This was supposed to publish a few days ago.  Must have gotten lost in the Blogger update.  The Slut Walk news went around over the weekend, but the other articles are just interesting reading on this "empowerment" meme.  

Sunday, May 15, 2011

A state can have open borders or a welfare state, but not both.

My sawdust and planks category has been waiting for a post on immigration.  The stuff that is freely discussed over here would shock most Americans.  Such discussions would see the people branded racists.  

Most Americans want to get to wide doors but high fences, but differ on what to do with current illegals. That is, we are arguing about amnesty for illegals.  In Europe, however, reasonable discussions abound on closing borders or deporting immigrants who get pregnant or sick, like in Singapore, which is essentially a police state.  As Anderson points out in the following link, Europeans recognize, even unconsciously, that you can have open borders or a welfare state, but not both.  

Americans, on the other hand, can't even discuss securing the border without getting mocked.  President Obama's trip to Texas was a fiasco--or at least would have been branded such if a Republican president had tried this level of indifferent arrogance. (h/t Instapundit) Obama flew down to Texas, not to check on the raging wildfires or explain his denial of Emergency funds for fighting the fires.  Nor did he even fly over to view the Mississippi running backwards.  No, he came to Texas for a fundraiser, at which he chose to mock calls for border control, asking if we wanted a moat.  Has the President ever seen the Rio Grande? Texas already has a moat on the border, sir.  

With the problems of organized crime  (Thanks to Megs for the links) and birth tourism on the border, one hopes Obama would avoid glib alligator jokes.     

(h/t BigJournalism for the video)

Monday, May 9, 2011

Europeans Feeling Smug

Regarding the superiority of manual transmissions.
One of the reasons I like to visit the United States frequently is to gather ammunition against that majority of Europeans for whom it is an article of faith that America’s economic success comes at some intolerable social price. In fact, especially in red states, the level of kindness and consideration puts Britain to shame.
To be frank, with the single exception of health care and gun control, the number of areas where Europeans can feel smug in relation to the United States is vanishingly small (although I suppose it is possible that it is America’s widespread gun possession that makes everyone so polite). So I would now like to tackle one of the last great areas in which Europeans cling to a feeling of smug superiority versus the US — a sense of superiority so deeply ingrained that I may be the first person in any British publication to make this assertion.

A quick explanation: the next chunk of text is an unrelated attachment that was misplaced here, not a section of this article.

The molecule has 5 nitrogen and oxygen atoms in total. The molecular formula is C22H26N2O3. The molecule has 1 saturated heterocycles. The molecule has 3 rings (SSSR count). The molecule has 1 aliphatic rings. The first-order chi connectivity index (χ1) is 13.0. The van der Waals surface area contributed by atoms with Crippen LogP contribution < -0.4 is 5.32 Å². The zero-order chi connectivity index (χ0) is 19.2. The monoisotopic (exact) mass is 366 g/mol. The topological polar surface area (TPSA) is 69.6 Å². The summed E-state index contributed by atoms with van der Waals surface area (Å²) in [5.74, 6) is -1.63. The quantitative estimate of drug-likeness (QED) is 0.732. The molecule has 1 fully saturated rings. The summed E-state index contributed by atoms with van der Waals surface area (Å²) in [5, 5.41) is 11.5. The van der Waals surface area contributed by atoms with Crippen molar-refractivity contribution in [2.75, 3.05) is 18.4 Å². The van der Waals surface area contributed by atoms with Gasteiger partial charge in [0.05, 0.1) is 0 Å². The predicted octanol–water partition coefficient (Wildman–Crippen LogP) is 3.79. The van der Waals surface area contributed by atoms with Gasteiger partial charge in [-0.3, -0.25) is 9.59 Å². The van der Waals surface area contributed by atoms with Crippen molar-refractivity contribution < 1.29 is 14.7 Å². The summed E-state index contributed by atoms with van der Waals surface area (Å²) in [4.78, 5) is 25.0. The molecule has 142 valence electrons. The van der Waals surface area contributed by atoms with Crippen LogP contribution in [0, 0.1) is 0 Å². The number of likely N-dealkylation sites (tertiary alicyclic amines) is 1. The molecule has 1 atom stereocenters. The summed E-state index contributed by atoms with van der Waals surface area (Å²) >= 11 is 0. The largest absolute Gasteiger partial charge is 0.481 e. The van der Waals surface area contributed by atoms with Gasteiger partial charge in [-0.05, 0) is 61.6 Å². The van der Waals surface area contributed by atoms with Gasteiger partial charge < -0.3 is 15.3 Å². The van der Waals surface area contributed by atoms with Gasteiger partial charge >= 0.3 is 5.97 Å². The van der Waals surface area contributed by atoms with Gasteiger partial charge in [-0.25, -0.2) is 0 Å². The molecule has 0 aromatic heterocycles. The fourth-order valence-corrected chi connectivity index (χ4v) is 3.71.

You see, I truly believe that automatic transmission in cars is much, much better than manual transmission. And not only better for the owner of the car, but for other road users and pedestrians too. In fact, I think, rather like guns, manual transmission should be outlawed in urban areas.
Here is the whole thing.  Obviously I'd disagree with his exceptions of health care and gun control, but otherwise Mr. Sutherland and I have much common ground.

Sunday, May 1, 2011

More Sex

I don't know if the wedding inspired the small uptick in sex related articles on my news circuit, but it is there.  Below I found articles on porn in public libraries and linked to one royal wedding inspired article about living together before marriage. Here are two more from Instapundit:
Hot sex is the key to a happy marriage.  (I don't know if I'd say it is key, but it is essential.) 
Get divorced for hot sex.  The thrust of the article and of the favorable comments is that she just needed to find herself to get back that fire.  I'm with one of Instapundit's other readers: “Should be titled ‘HOW FORGETTING THAT SEX WAS IMPORTANT RUINED MY MARRIAGE’ but that wouldn’t get her published on Salon.”   She spent her post baby days thinking of sex as a chore, and like any good modern woman refuses to have sex unless she is damn well in the mood--maintenance sex is a feminist sin--and then finds herself shocked when she doesn't want her husband anymore.  This story is far too common.